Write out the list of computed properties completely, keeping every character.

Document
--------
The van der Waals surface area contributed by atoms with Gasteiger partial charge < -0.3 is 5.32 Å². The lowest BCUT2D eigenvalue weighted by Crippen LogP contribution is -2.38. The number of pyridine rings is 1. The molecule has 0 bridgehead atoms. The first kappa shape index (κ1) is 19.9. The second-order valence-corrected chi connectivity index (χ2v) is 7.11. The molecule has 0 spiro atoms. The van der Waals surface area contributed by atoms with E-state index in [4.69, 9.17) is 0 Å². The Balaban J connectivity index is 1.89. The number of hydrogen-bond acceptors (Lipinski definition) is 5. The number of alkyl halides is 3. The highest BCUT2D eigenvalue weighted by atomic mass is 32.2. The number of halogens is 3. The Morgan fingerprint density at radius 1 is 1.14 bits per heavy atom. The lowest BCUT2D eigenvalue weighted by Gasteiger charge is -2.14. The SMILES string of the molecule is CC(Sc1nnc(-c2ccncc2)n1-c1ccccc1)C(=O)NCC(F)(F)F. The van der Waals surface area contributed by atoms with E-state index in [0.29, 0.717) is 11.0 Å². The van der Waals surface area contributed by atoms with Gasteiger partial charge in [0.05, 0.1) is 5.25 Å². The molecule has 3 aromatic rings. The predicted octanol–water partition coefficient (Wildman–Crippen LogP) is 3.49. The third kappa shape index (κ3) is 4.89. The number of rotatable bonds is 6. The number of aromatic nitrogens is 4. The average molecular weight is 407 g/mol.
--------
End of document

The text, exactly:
The van der Waals surface area contributed by atoms with Gasteiger partial charge < -0.3 is 5.32 Å². The lowest BCUT2D eigenvalue weighted by Crippen LogP contribution is -2.38. The number of pyridine rings is 1. The molecule has 0 bridgehead atoms. The first kappa shape index (κ1) is 19.9. The second-order valence-corrected chi connectivity index (χ2v) is 7.11. The molecule has 0 spiro atoms. The van der Waals surface area contributed by atoms with E-state index in [4.69, 9.17) is 0 Å². The Balaban J connectivity index is 1.89. The number of hydrogen-bond acceptors (Lipinski definition) is 5. The number of alkyl halides is 3. The highest BCUT2D eigenvalue weighted by atomic mass is 32.2. The number of halogens is 3. The Morgan fingerprint density at radius 1 is 1.14 bits per heavy atom. The lowest BCUT2D eigenvalue weighted by Gasteiger charge is -2.14. The SMILES string of the molecule is CC(Sc1nnc(-c2ccncc2)n1-c1ccccc1)C(=O)NCC(F)(F)F. The van der Waals surface area contributed by atoms with E-state index in [0.29, 0.717) is 11.0 Å². The van der Waals surface area contributed by atoms with Gasteiger partial charge in [0.05, 0.1) is 5.25 Å². The molecule has 3 aromatic rings. The predicted octanol–water partition coefficient (Wildman–Crippen LogP) is 3.49. The third kappa shape index (κ3) is 4.89. The number of rotatable bonds is 6. The number of aromatic nitrogens is 4. The average molecular weight is 407 g/mol.